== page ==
In 1914 Jack and his wife Jane, celebrated their silver wedding anniversary. Their neighbour, the Fischers, gave them a beautiful vase of home-grown Dorothy Perkin roses. Mr Fischer was a high-standing official in the London branch of the Deutsche Bank. Mrs Fischer was the daughter of a Swiss father and a German mother. They were both ‘admired and loved by all who knew them…neither had the faintest idea of what was coming to us all’ (298).
When rumours of the war became critical, Mr Fischer’s ‘distress was very real’ (299). He had before moving to England, been a Lieutenant under the Kaiser. He was recalled back to Germany on the third of August 1914, and his last words to Jack were ‘I shall never fight the English. I shall not be allowed to fight at all I expect but if you hear that I am at the front you may know that Germany is in a bad way’ (299).
By September, 1914 he had fallen at the front; none of his family ever saw him again.
Mrs Fischer was left in a vulnerable position – deemed an alien by Britain, and treated with suspicion by the Germans and regarded as an Englishwoman. She returned briefly to Essex; eventually finding asylum in America.
I find it very touching, but hardly surprising that Jack begins his memories on WW1 from the point of view of two people, who politically were part of the enemy, but morally were fellow human beings – his friends. Jack’s inherent humanity clearly states that war was ‘coming to us all’ – regardless which side of the fence you happened to be on.
The effect on Jack’s advertising business was immediate – 75% of his workforce left to enlist. Jack’s son Leonard, who was at the time studying at business school, quit to join his father to try to keep the business going. Eventually nearly all the employees left, including one who had been with them for ten years – Jack soberly comments ‘I fear he has only regretted it once’ (302).
Home life also altered drastically, as the family income became severely reduced. Jack’s wife Jane, to supplement the family budget, began teaching the local children, just as Jack’s mother Rebecca had done many years previously (mentioned in Jack’s Home and Family blog post).
Meanwhile, it was not just employees of Jack’s who were quitting, clients also withdrew adverts ‘as they didn’t think it consistent with the seriousness of the national situation’ (303). At this point Jack felt that ‘the bottom was dropping out of things’ (303). So, imagine his total surprise when one benevolent client offered him a cheque in lieu of lost income. It ‘was a greater surprise than the jewellers gold watch’ (304) mentioned in Jack’s Life and Labour blog post.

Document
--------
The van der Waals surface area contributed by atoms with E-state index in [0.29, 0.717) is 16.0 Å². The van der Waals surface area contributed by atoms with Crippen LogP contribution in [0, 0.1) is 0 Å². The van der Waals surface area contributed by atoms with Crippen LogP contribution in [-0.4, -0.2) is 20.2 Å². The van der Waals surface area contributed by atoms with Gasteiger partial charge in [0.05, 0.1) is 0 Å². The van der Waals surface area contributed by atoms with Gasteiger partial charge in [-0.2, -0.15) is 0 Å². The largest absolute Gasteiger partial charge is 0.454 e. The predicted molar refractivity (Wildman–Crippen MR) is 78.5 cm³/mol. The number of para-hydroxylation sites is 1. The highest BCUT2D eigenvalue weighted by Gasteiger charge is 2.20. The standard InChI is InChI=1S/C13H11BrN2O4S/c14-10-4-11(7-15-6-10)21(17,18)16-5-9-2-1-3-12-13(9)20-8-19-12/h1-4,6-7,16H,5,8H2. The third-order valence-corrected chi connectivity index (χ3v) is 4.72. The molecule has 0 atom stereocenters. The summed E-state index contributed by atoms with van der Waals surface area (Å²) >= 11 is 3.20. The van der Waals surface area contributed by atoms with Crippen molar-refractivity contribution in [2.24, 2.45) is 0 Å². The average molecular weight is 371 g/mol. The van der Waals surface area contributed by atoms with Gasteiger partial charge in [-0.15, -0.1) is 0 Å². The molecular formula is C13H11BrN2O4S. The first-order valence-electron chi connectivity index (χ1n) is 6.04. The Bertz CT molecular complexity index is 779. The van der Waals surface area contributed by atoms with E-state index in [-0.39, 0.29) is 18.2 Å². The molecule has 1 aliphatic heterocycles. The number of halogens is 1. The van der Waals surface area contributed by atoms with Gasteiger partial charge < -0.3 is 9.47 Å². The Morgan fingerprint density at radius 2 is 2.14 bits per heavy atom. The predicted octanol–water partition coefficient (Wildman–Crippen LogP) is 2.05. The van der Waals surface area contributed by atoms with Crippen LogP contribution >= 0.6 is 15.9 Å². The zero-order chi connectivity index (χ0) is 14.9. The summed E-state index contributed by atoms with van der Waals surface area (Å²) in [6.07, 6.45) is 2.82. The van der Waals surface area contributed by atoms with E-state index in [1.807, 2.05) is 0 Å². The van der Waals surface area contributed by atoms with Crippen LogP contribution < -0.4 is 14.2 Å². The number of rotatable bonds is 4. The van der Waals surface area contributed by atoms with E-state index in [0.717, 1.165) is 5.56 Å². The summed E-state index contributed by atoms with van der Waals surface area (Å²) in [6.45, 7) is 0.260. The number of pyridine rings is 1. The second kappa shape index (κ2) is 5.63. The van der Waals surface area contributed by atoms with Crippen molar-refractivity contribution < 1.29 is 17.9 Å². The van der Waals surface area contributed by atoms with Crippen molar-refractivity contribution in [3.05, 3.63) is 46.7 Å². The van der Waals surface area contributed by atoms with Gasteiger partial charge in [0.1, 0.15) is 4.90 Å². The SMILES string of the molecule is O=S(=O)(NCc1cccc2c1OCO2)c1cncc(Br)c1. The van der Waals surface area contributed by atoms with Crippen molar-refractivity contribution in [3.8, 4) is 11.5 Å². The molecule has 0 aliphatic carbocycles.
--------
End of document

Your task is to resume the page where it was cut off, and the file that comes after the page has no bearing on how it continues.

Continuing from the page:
And so life carried on – one Saturday morning whilst at work, Jack remembers hearing the sound of German planes dropping bombs ‘horribly near’ (306). After the raid finished they all ran outside to witness fires burning here and there, but all were relieved to ‘not see the place in ruins’ (306).
The family, back in Wickford had been very frightened, but relieved to know Jack had avoided injury, or worse.
Wickford may only have been thirty miles away from London, but at least there the family were in relative safety, rather than those living in the Capital. They were still close enough though for the Territorial Army to come and dig a trench at the end of their garden – why exactly, Jack does not say, but the following quote gives a taste of the unprecedented horror of WW1 faced by Jack and his family:
‘We saw from our front windows nearly overhead the Zepp in the centre of our searchlights being attacked by anti-aircraft guns and planes and saw the red spot appear in its side and the dreadful thing split and crash in flames well within sight of our own windows. Raids seemed of almost nightly occurrence and the fighting over our heads an ever renewed nightmare, and at last with a terrific roar like an express train a Gotha flew in flames and buried itself and three Germans in the adjoining field where it lay spitting machine gun ammunition for some hours’ (307-308).
In 1917 Jack’s only son Leonard, was assigned to a cavalry regiment. Imagine then, Jack’s relief that ‘his training outlasted the war by a few days and that his commission never has and I fervently hope never will be experienced’ (310).
The happiness felt for Leonard’s lucky escape was sadly marred by the death of Jack’s eldest daughter Margaret from pneumonia, just ‘four days after the armistice had been so riotously celebrated all over the country’ (311).
274 Goring, Jack, Autobiographical notes, MS, pp.332 (c. 27,000 words). Brunel University Library.